Monday, July 13, 2015

In The Footsteps Of William S. Baring-Gould

When I first got interested in the Sherlockian community, nearly 20 years ago now, I had only The Annotated Sherlock Holmes by William S. Baring-Gould to feed my new obsession. The awe with which I looked upon this publication has never faded with me. It is still my go-to for info and ideas. At the time I was sure there wasn't anything I could find that would top it. It was annotated, illustrated, and chronological. Basically perfect.

I saw in some of those annotations that other people were interested in the little dating problems. Later I learned of newsletters and pamphlets. Then, somewhere along the way I picked up a small first edition of another chronology book. I don't recall where and when I found it, but I do remember being very excited by that light sage green trade paperback. My interest grew.

I Remember The Date Very Well is a 1993 book by eminent Holmesian John Hall. It seems to have been put together rather quickly. Most of the paragraphs are indented, while a few are not. (Others have an altogether different indentation.) It's only 78 pages long, doesn't have an introduction, and Page 1 is where the action begins. Mr. Hall finds himself facing the same frustrations every other chronologist does, often finding himself struggling with interpretation. Does the term "week" really mean a seven day week, or does it mean "around" a week? Does "all day" actually mean "most" of the day? He uses phrases like "most likely" and "very vague" at times, and finds himself in disagreement more often than not with others.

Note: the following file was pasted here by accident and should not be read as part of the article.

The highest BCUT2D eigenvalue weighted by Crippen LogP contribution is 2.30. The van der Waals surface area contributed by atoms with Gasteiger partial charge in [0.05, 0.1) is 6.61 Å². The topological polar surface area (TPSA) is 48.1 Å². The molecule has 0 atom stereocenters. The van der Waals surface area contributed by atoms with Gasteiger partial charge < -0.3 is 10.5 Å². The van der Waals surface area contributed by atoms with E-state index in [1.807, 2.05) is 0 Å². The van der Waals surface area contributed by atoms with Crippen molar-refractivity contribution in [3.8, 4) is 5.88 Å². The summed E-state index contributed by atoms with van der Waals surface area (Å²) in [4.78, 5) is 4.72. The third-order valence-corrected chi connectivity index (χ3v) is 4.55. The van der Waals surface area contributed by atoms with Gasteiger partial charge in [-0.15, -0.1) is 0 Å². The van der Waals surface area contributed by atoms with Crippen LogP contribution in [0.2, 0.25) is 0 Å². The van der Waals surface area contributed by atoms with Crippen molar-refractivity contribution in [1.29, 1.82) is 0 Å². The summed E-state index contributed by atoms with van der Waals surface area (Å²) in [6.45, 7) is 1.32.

He does add a built-in escape route for all of his indecisiveness, however. "Some Sherlockian scholars persist in taking everything Watson says quite literally, forgetting that he was not giving a verbatim account - something he was not necessarily always in a position to do anyway - but telling a story for the amusement of the general reader."

So, how does he compare? I was shocked to find that Hall only agreed with Baring-Gould 13% of the time. Eight times they completely agree, but to be fair there are some stories where they come very close to agreeing and get to within the same week(s). They do this 13 times. Seven more times they get to within a month or two of each other, but the rest of the time they rarely land in the same year. In fact, with one story (SHOS) they are 14 years apart.

To show how they differ using the same evidence, here are Hall's paragraphs on SHOS.
"SHOS is a horse of a different colour. Baring-Gould dates it as 1902, but I am not happy with that at all. According to Baring-Gould, SHOS is a late case for three main reasons. Holmes uses a microscope in it, and he never did so before; Merivale, the policeman, appears in no other case, which he would do if SHOS were at the beginning of Holmes' career; and finally, there is a page boy at 221b, who must belong to the later, more prosperous years, of Holmes' stay there."